Yes. The mixing of the water and wine in the chalice before its consecrated is required. While failure to add the water is illicit, it does not affect the validity of the sacrament.
What makes this act significant is what it represents: the water is Christ’s humanity and the wine his divinity. The mingling of the water and wine in the chalice symbolizes the Incarnation of Christ. It also recalls Christ’s Passion when the soldiers pierced his side with a spear and out flowed blood and water (John 19:34), thus signifying baptism and Eucharist.
The act of co-mingling the water and wine for the sacrifice was a practice of the early Church. St. Cyprian of Carthage (A.D. 250) writes in his epistle about the significance of mixing the water and wine:
Because Christ bore us all, in that he bore our sins, we see that by the water, people are signified, while in the wine, indeed, the blood of Christ is shown. And when the water is mixed with the wine in the cup, the people are made one with Christ, and the multitude of believers is coupled and joined to him in whom it believes (W.A. Jurgens, The Faith of the Early Fathers, Vol. 1, 232)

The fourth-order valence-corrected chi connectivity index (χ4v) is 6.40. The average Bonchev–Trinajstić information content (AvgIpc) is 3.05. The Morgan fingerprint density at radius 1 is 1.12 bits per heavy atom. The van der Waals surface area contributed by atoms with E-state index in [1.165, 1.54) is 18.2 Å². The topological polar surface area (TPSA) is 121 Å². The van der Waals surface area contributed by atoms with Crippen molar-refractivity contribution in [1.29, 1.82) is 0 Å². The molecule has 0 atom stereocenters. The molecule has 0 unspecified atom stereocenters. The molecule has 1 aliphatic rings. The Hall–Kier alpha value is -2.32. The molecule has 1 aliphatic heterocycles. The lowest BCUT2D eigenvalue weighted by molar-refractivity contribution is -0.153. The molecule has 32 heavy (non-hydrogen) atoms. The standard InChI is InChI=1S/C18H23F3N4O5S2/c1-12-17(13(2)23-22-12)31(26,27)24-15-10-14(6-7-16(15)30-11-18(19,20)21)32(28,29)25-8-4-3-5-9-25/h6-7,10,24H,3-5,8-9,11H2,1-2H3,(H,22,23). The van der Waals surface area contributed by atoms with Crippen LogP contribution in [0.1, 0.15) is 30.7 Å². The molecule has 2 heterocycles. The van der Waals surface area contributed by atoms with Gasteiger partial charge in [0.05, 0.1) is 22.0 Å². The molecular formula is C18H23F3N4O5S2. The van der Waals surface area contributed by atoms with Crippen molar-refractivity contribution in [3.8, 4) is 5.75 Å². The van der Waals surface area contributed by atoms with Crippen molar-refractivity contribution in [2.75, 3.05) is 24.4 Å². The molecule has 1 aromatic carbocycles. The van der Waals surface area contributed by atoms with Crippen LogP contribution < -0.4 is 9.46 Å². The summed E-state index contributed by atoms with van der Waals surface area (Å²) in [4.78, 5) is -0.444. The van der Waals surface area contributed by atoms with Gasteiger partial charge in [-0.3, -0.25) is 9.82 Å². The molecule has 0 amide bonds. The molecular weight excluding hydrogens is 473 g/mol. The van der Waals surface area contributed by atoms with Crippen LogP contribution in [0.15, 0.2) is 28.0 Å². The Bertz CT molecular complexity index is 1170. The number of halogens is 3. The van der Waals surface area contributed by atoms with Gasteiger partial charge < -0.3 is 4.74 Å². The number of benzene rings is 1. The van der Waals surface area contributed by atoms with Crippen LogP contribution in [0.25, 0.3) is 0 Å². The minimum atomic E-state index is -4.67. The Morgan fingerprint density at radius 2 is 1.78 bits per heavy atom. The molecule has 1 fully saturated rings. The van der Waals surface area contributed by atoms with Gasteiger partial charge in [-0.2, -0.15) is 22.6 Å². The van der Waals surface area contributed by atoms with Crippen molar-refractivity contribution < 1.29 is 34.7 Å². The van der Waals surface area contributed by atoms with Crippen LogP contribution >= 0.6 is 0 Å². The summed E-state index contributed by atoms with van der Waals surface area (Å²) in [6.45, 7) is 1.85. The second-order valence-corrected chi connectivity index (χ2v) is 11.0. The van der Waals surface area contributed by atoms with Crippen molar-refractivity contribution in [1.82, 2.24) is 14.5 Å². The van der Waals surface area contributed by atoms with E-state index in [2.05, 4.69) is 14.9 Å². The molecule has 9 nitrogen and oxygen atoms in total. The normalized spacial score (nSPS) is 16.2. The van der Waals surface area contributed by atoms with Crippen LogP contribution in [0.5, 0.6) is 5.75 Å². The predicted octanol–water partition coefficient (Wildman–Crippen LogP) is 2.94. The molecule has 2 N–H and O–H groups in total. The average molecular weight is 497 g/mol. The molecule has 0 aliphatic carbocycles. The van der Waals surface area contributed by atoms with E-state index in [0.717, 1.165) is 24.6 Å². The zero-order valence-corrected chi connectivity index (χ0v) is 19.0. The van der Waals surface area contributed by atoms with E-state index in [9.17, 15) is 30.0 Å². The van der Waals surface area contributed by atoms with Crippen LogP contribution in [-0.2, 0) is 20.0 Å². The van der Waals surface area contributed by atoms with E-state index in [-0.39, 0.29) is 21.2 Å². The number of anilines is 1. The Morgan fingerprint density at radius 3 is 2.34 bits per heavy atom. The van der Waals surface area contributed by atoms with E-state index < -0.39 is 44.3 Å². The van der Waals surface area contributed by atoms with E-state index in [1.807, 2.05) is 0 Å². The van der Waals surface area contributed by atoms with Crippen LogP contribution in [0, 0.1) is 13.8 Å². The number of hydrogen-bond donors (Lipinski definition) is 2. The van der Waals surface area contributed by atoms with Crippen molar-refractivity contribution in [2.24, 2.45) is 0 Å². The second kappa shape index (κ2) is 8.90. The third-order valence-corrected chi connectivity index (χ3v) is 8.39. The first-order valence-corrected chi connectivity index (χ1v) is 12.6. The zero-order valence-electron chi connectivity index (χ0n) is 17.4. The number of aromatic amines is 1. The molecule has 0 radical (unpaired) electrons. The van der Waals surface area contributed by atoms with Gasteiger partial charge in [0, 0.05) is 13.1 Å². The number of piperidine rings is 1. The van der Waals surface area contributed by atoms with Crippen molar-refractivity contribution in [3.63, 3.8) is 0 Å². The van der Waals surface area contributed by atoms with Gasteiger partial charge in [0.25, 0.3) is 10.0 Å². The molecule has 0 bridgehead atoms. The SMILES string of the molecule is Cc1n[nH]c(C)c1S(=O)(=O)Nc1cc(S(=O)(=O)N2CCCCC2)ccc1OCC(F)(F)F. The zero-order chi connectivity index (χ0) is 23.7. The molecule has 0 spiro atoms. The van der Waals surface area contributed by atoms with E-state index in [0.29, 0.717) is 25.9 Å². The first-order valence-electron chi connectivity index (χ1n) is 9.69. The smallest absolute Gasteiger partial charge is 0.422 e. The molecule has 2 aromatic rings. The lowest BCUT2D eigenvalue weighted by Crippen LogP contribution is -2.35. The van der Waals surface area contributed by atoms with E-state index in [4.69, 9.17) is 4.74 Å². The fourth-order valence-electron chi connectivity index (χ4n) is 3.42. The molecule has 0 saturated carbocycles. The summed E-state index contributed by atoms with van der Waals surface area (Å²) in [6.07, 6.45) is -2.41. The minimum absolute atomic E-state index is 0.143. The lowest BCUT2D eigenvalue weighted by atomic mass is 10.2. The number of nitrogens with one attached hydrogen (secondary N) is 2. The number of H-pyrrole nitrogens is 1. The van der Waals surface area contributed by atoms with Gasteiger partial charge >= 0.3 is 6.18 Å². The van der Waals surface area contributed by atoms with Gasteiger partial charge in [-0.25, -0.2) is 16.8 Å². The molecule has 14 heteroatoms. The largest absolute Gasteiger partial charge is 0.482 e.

St. Thomas Aquinas in his Summa Theologica (art. 6) answers the question about whether water should be mixed with the wine:
Water ought to be mingled with the wine which is offered in this sacrament. First of all on account of its institution: for it is believed with probability that our Lord instituted this sacrament in wine tempered with water according to the custom of that country: hence it is written (Proverbs 9:5). Pope Alexander I says (Ep. 1 ad omnes orth.): “In the Lord’s chalice neither wine only nor water only ought to be offered, but both mixed because we read that both flowed from his side in the Passion.” Thirdly, because this is adapted for signifying the effect of this sacrament, since as Pope Julius says (Concil. Bracarens iii, can. 1): “We see that the people are signified by the water, but Christ’s blood by the wine. Therefore, when water is mixed with the wine in the chalice, the people is made one with Christ.” Fourthly, because this is appropriate to the fourth effect of this sacrament, which is the entering into everlasting life: hence Ambrose says (De Sacram. v): “The water flows into the chalice, and springs forth unto everlasting life.”